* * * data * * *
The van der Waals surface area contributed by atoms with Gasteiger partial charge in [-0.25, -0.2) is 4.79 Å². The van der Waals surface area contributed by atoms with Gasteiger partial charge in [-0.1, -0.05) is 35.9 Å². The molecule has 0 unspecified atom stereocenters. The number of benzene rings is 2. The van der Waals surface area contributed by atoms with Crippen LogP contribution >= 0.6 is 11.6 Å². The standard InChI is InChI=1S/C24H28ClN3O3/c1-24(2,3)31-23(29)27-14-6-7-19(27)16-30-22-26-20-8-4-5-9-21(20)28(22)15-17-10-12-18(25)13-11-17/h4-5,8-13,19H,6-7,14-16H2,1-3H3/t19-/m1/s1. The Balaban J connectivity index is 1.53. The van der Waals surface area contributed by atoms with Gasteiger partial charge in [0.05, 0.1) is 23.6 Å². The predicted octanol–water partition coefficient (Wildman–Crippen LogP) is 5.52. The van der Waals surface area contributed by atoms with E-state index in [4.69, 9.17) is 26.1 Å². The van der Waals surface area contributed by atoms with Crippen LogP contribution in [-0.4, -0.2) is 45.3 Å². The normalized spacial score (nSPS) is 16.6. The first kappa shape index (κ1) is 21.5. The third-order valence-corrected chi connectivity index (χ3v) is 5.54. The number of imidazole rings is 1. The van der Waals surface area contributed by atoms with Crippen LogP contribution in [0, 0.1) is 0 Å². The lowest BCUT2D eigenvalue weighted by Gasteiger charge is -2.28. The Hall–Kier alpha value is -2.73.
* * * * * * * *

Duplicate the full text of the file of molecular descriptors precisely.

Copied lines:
The van der Waals surface area contributed by atoms with Gasteiger partial charge in [-0.25, -0.2) is 4.79 Å². The van der Waals surface area contributed by atoms with Gasteiger partial charge in [-0.1, -0.05) is 35.9 Å². The molecule has 0 unspecified atom stereocenters. The number of benzene rings is 2. The van der Waals surface area contributed by atoms with Crippen LogP contribution >= 0.6 is 11.6 Å². The standard InChI is InChI=1S/C24H28ClN3O3/c1-24(2,3)31-23(29)27-14-6-7-19(27)16-30-22-26-20-8-4-5-9-21(20)28(22)15-17-10-12-18(25)13-11-17/h4-5,8-13,19H,6-7,14-16H2,1-3H3/t19-/m1/s1. The Balaban J connectivity index is 1.53. The van der Waals surface area contributed by atoms with Gasteiger partial charge in [0.05, 0.1) is 23.6 Å². The predicted octanol–water partition coefficient (Wildman–Crippen LogP) is 5.52. The van der Waals surface area contributed by atoms with E-state index in [4.69, 9.17) is 26.1 Å². The van der Waals surface area contributed by atoms with Crippen LogP contribution in [-0.4, -0.2) is 45.3 Å². The normalized spacial score (nSPS) is 16.6. The first kappa shape index (κ1) is 21.5. The third-order valence-corrected chi connectivity index (χ3v) is 5.54. The number of imidazole rings is 1. The van der Waals surface area contributed by atoms with Crippen LogP contribution in [0, 0.1) is 0 Å². The lowest BCUT2D eigenvalue weighted by Gasteiger charge is -2.28. The Hall–Kier alpha value is -2.73.